Apollo & Dionysus VI: Left Brain vs. Right Brain

Eddie Ejjbair
2 min readDec 29, 2023

In Iain McGilchrist’s The Master and His Emissary, McGilchrist uses an analogy, borrowed from Nietzsche, to describe the relationship between the brain’s left and right hemisphere. The analogy concerns a benevolent emperor who is betrayed by one of his most-talented administrators:

I hold that, like the Master and his emissary in the story, though the cerebral hemispheres should co-operate, they have for some time been in a state of conflict. The subsequent battles between them are recorded in the history of philosophy, and played out in the seismic shifts that characterise the history of Western culture. At present the domain– our civilisation– finds itself in the hands of the vizier, who, however gifted, is effectively an ambitious regional bureaucrat with his own interests at heart. Meanwhile the Master, the one whose wisdom gave the people peace and security, is led away in chains. The Master is betrayed by his emissary

Among the many metaphors he uses to describe this conflict, is another analogy popularised by Nietzsche: that of the Apollonian and the Dionysian. According to McGilchrist:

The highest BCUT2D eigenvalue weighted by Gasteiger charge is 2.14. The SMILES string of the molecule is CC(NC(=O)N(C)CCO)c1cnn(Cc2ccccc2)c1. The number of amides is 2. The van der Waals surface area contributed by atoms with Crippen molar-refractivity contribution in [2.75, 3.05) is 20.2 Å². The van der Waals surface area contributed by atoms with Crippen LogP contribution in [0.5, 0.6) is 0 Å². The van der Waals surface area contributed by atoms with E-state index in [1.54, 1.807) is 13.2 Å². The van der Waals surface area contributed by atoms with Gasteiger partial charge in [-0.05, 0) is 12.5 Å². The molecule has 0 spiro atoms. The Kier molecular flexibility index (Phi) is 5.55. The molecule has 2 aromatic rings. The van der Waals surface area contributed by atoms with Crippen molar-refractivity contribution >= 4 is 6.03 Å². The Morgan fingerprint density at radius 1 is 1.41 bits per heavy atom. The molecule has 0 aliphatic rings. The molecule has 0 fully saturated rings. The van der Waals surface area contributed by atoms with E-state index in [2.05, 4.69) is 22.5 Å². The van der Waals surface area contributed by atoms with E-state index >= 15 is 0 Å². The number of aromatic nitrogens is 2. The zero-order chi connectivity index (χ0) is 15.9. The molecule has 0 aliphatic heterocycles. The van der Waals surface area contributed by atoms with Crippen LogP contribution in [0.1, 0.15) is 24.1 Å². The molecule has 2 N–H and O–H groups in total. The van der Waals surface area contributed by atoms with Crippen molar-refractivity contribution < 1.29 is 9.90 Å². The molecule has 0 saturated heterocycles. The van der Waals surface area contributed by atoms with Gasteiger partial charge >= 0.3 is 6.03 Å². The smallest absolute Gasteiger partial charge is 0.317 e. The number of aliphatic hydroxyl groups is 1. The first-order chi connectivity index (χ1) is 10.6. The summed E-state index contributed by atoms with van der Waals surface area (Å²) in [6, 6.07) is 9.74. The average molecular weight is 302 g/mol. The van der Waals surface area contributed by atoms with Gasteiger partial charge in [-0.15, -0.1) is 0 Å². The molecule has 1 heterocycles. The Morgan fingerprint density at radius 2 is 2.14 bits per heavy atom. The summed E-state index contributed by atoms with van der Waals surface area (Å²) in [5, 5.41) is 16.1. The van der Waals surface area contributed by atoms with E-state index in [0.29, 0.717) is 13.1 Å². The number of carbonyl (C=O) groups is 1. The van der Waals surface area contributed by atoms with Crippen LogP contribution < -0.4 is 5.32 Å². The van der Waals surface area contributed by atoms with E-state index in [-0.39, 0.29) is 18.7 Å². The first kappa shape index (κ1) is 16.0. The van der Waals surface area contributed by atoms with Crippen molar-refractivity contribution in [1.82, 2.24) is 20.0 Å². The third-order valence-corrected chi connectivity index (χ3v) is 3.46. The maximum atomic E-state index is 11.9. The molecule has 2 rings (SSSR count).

what were anciently seen as the Apollonian, more rationalistic, and Dionysian, more intuitive, aspects of our being have become grossly unbalanced. Nietzsche claimed that the constant opposition between these two very different tendencies led to a fruitful incitement to further and ever higher levels of life and creativity (which accords with the evidence of the relationship between the two hemispheres at its best)

Unfortunately, however, according to McGilchrist’s assessment, instead of co-existing, ‘the balance has swung too far — perhaps irretrievably far — towards the Apollonian left hemisphere, which now appears to believe that it can do anything, make anything, on its own’.

This has been a theme throughout the Apollo and Dionysus series. I, personally, don’t believe that we’ve gone ‘irretrievably far’ in one direction. All this means to me is that when the pendulum eventually swings back, it’ll go just as far in the direction of Dionysus, and we will continue to oscillate between extremes. The balance that we seek is not in equilibrium, nor is it in the massive swings from side to side. It is in the back and forth, occurring just off centre.

This conception brings us back to Nietzsche’s first formulation, that ‘these two very different drives [the Apollonian and Dionysian] exist side by side, mostly in open conflict, stimulating and provoking one another to give birth to ever-new, more vigorous offspring, in whom they perpetuate the conflict inherent in the opposition between them’.



Eddie Ejjbair

‘Gradually it’s become clear to me what every great philosophy has been: a personal confession of its author and a kind of involuntary and unconscious memoir’